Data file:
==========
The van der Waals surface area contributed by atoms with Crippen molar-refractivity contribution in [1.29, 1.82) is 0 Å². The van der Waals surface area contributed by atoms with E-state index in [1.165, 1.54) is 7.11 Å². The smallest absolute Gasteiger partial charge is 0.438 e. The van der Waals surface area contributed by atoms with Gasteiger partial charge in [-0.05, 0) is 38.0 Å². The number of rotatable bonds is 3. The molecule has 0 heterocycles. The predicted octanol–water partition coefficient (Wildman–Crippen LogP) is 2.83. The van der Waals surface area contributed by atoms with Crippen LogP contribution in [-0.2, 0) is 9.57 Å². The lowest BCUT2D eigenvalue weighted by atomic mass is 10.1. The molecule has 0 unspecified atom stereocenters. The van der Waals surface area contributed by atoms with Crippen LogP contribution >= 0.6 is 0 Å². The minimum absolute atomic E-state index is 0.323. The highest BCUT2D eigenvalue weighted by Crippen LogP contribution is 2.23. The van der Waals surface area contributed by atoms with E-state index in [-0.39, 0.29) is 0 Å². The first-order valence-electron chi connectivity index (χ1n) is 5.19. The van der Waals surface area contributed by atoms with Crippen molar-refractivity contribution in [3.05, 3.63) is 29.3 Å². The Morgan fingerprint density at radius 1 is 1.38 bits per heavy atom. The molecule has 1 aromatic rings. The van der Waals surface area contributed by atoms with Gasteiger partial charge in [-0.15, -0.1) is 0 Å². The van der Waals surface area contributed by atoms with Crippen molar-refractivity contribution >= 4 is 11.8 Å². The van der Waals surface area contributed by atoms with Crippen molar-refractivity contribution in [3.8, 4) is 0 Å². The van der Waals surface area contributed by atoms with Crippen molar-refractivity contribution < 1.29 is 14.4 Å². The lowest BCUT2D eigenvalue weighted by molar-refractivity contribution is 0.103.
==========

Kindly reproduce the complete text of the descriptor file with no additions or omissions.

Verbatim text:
The van der Waals surface area contributed by atoms with Crippen molar-refractivity contribution in [1.29, 1.82) is 0 Å². The van der Waals surface area contributed by atoms with E-state index in [1.165, 1.54) is 7.11 Å². The smallest absolute Gasteiger partial charge is 0.438 e. The van der Waals surface area contributed by atoms with Gasteiger partial charge in [-0.05, 0) is 38.0 Å². The number of rotatable bonds is 3. The molecule has 0 heterocycles. The predicted octanol–water partition coefficient (Wildman–Crippen LogP) is 2.83. The van der Waals surface area contributed by atoms with Crippen LogP contribution in [-0.2, 0) is 9.57 Å². The lowest BCUT2D eigenvalue weighted by atomic mass is 10.1. The molecule has 0 unspecified atom stereocenters. The van der Waals surface area contributed by atoms with Crippen LogP contribution >= 0.6 is 0 Å². The minimum absolute atomic E-state index is 0.323. The highest BCUT2D eigenvalue weighted by Crippen LogP contribution is 2.23. The van der Waals surface area contributed by atoms with E-state index in [-0.39, 0.29) is 0 Å². The first-order valence-electron chi connectivity index (χ1n) is 5.19. The van der Waals surface area contributed by atoms with Crippen molar-refractivity contribution in [3.05, 3.63) is 29.3 Å². The Morgan fingerprint density at radius 1 is 1.38 bits per heavy atom. The molecule has 1 aromatic rings. The van der Waals surface area contributed by atoms with Gasteiger partial charge in [-0.15, -0.1) is 0 Å². The van der Waals surface area contributed by atoms with Crippen molar-refractivity contribution >= 4 is 11.8 Å². The van der Waals surface area contributed by atoms with Crippen molar-refractivity contribution in [3.8, 4) is 0 Å². The van der Waals surface area contributed by atoms with Crippen molar-refractivity contribution < 1.29 is 14.4 Å². The lowest BCUT2D eigenvalue weighted by molar-refractivity contribution is 0.103.